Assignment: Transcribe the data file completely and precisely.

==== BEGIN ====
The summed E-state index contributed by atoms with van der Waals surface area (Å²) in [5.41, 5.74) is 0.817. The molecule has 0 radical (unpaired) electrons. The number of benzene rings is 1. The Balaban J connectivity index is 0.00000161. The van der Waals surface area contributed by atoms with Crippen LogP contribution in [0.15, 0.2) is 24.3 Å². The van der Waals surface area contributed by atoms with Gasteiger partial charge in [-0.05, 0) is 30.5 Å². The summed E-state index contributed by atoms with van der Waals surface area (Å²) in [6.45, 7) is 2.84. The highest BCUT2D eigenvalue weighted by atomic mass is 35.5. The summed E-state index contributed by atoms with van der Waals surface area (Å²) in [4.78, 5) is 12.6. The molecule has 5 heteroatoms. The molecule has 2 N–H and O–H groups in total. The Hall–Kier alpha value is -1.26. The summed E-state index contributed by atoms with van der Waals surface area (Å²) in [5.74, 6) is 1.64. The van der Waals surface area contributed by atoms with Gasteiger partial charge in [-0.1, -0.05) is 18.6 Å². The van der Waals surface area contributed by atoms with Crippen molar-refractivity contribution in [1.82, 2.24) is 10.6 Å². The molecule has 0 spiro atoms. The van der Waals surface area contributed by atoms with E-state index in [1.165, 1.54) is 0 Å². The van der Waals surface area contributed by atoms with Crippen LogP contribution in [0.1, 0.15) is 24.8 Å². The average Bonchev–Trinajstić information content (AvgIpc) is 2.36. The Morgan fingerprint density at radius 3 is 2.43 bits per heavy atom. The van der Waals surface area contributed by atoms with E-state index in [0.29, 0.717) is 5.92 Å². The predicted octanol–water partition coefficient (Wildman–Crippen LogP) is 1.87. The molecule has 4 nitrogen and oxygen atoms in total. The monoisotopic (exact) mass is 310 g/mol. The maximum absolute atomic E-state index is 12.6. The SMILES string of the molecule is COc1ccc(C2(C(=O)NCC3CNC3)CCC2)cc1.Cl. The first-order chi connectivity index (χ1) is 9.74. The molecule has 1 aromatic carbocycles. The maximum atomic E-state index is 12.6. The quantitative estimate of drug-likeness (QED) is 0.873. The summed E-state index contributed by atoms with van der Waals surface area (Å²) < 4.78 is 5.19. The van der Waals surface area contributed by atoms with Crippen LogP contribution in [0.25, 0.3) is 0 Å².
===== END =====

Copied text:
The summed E-state index contributed by atoms with van der Waals surface area (Å²) in [5.41, 5.74) is 0.817. The molecule has 0 radical (unpaired) electrons. The number of benzene rings is 1. The Balaban J connectivity index is 0.00000161. The van der Waals surface area contributed by atoms with Crippen LogP contribution in [0.15, 0.2) is 24.3 Å². The van der Waals surface area contributed by atoms with Gasteiger partial charge in [-0.05, 0) is 30.5 Å². The summed E-state index contributed by atoms with van der Waals surface area (Å²) in [6.45, 7) is 2.84. The highest BCUT2D eigenvalue weighted by atomic mass is 35.5. The summed E-state index contributed by atoms with van der Waals surface area (Å²) in [4.78, 5) is 12.6. The molecule has 5 heteroatoms. The molecule has 2 N–H and O–H groups in total. The Hall–Kier alpha value is -1.26. The summed E-state index contributed by atoms with van der Waals surface area (Å²) in [5.74, 6) is 1.64. The van der Waals surface area contributed by atoms with Gasteiger partial charge in [-0.1, -0.05) is 18.6 Å². The van der Waals surface area contributed by atoms with Crippen molar-refractivity contribution in [1.82, 2.24) is 10.6 Å². The molecule has 0 spiro atoms. The van der Waals surface area contributed by atoms with E-state index in [1.165, 1.54) is 0 Å². The van der Waals surface area contributed by atoms with Crippen LogP contribution in [0.1, 0.15) is 24.8 Å². The average Bonchev–Trinajstić information content (AvgIpc) is 2.36. The Morgan fingerprint density at radius 3 is 2.43 bits per heavy atom. The van der Waals surface area contributed by atoms with E-state index in [0.29, 0.717) is 5.92 Å². The predicted octanol–water partition coefficient (Wildman–Crippen LogP) is 1.87. The molecule has 4 nitrogen and oxygen atoms in total. The monoisotopic (exact) mass is 310 g/mol. The maximum absolute atomic E-state index is 12.6. The SMILES string of the molecule is COc1ccc(C2(C(=O)NCC3CNC3)CCC2)cc1.Cl. The first-order chi connectivity index (χ1) is 9.74. The molecule has 1 aromatic carbocycles. The maximum atomic E-state index is 12.6. The quantitative estimate of drug-likeness (QED) is 0.873. The summed E-state index contributed by atoms with van der Waals surface area (Å²) < 4.78 is 5.19. The van der Waals surface area contributed by atoms with Crippen LogP contribution in [0.25, 0.3) is 0 Å².